Would you like nutritional information with that?

According to the folks over at KGW, there is currently a proposal requiring chain restaurants to include nutritional information on the menu.

I’ve got a couple of problems with this.

First of all, nutritional information is already available for just about any chain restaurant I can think of (warning – here be PDF’s). Why, in a matter of seconds I can wow you with numbers. A mondo chicken burrito at Taco Del Mar has 615 calories and 32 grams of fat, while a mondo pork burrito only has 24. A Whopper with cheese at BK has 47 grams of fat (but only 30 if you skip the mayo), and a large fries packs an additional 500 calories and 28 grams of fat. You can read all about it here. A Tillamook Cheeseburger at Burgerville will net you an incredibly tasty 630 calories and 40 grams of fat. Throw in a large order of fries and you’re looking at 400 additional calories and another 22 grams of fat. Oh sure, you could go healthy and get a chicken salad at Baja Fresh, so long as you skip the dressing. Or perhaps a Subway sandwich (34 grams of fat in a foot-long cold cut combo, but only 9 in a turkey, so long as you’re careful with the condiments).

And if you don’t have web access, most fast food joints have this information posted on a nice big board at your local location. The word is out on nutritional information, and it’s not hard to find.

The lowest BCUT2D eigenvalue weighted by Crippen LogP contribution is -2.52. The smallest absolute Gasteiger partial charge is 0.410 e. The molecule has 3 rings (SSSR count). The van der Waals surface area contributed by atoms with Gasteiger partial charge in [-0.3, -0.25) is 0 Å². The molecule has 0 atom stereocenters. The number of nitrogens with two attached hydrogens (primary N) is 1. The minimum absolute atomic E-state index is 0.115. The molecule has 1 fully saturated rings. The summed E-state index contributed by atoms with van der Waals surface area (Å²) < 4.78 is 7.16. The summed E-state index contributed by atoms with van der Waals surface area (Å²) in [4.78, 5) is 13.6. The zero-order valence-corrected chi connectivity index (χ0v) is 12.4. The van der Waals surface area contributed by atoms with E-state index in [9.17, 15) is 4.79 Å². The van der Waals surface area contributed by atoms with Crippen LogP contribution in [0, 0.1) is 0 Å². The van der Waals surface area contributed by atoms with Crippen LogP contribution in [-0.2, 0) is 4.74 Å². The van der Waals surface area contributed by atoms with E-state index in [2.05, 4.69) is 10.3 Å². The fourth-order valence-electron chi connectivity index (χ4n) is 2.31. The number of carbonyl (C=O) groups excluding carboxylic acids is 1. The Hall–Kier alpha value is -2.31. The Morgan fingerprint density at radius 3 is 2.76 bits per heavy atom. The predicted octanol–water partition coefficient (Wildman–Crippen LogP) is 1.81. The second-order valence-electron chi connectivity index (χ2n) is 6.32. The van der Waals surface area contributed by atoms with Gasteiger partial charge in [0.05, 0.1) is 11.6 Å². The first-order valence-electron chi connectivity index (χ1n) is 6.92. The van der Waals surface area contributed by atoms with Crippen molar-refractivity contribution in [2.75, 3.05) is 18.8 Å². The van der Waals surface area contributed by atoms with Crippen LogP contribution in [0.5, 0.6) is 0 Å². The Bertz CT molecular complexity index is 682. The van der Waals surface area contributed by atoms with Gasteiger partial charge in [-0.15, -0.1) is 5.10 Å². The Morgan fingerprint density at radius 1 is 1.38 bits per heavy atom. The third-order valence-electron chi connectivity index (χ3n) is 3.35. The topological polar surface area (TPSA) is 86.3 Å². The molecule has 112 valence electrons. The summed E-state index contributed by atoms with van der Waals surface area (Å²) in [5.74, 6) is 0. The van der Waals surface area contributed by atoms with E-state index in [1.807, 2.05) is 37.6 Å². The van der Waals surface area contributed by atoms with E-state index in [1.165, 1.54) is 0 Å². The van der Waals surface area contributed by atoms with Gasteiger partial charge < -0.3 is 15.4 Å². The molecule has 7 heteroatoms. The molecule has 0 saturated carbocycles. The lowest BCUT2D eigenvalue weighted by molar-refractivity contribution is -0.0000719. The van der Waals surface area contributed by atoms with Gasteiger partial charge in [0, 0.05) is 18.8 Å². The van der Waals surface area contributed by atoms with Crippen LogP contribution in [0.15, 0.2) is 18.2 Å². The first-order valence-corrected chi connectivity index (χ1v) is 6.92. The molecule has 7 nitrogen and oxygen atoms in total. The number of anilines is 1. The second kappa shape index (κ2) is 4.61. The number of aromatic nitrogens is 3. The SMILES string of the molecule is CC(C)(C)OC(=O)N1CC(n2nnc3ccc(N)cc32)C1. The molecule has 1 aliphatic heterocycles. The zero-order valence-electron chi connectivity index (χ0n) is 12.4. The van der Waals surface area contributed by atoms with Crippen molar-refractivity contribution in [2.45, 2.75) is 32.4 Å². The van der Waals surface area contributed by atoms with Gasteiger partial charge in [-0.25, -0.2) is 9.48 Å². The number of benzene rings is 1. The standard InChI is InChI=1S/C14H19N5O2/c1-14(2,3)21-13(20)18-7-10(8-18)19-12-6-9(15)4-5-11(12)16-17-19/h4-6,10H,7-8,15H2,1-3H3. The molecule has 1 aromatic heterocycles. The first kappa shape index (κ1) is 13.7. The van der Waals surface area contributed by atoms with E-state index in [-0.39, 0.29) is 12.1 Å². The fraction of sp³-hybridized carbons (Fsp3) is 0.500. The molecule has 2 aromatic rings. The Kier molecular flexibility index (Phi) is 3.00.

My second problem is – what constitutes a chain, and why are mom and pops exempt? Fire on the Mountain has two locations – are they a chain now? And why is it important that a consumer have nutritional information listed on the menu at Rock Bottom (a chain), but not Urban Hopworks (not a chain)? Is their health less valuable at one place than the other?

Finally, this. I know when I go out to eat that I often make bad nutritional choices. I know that order of Carne Asada chips at Muchas Gracias is not exactly healthy. But sometimes, that’s kind of the point. If I’ve had a crappy day, sometimes an order of corn chips served with beef, sour cream, cheese, and a number of other bad things is just the remedy I’m looking for. I know where to find nutritional info on this stuff if I want it. I don’t necessarily need it waved in my face every time I want to order it – trust me, I’m hip to the fact that it’s bad for me.

And speaking of the mighty MG, word is that a new outlet has opened on 707 NE Weidler. Go there, eat a burrito, and fight the power!

2 Comments so far

  1. geocacher35 on July 17th, 2008 @ 3:11 pm

    I eat badly because I know it’s bad & it makes me feel good.
    I’m sick of government trying to save people from their OWN stupidity!


  2. clevergirl on July 17th, 2008 @ 3:48 pm

    The only "big chain" place I (occasionally) visit is Burgerville. While I really don’t care about the calorie counts (if I did, I would look them up online), I think it’s a bit much to have such specific information displayed on the menus. Why not the chemicals that most "meat" and "bread" and the like are laden with from large restaurants? Why not warnings about corn syrup and caramel coloring? I don’t think it’s going to change any habits – people are ignorant because they choose to be on subjects like this. I would be offended if this information were added to, say, the menu at Le Pigeon or Hiroshi.



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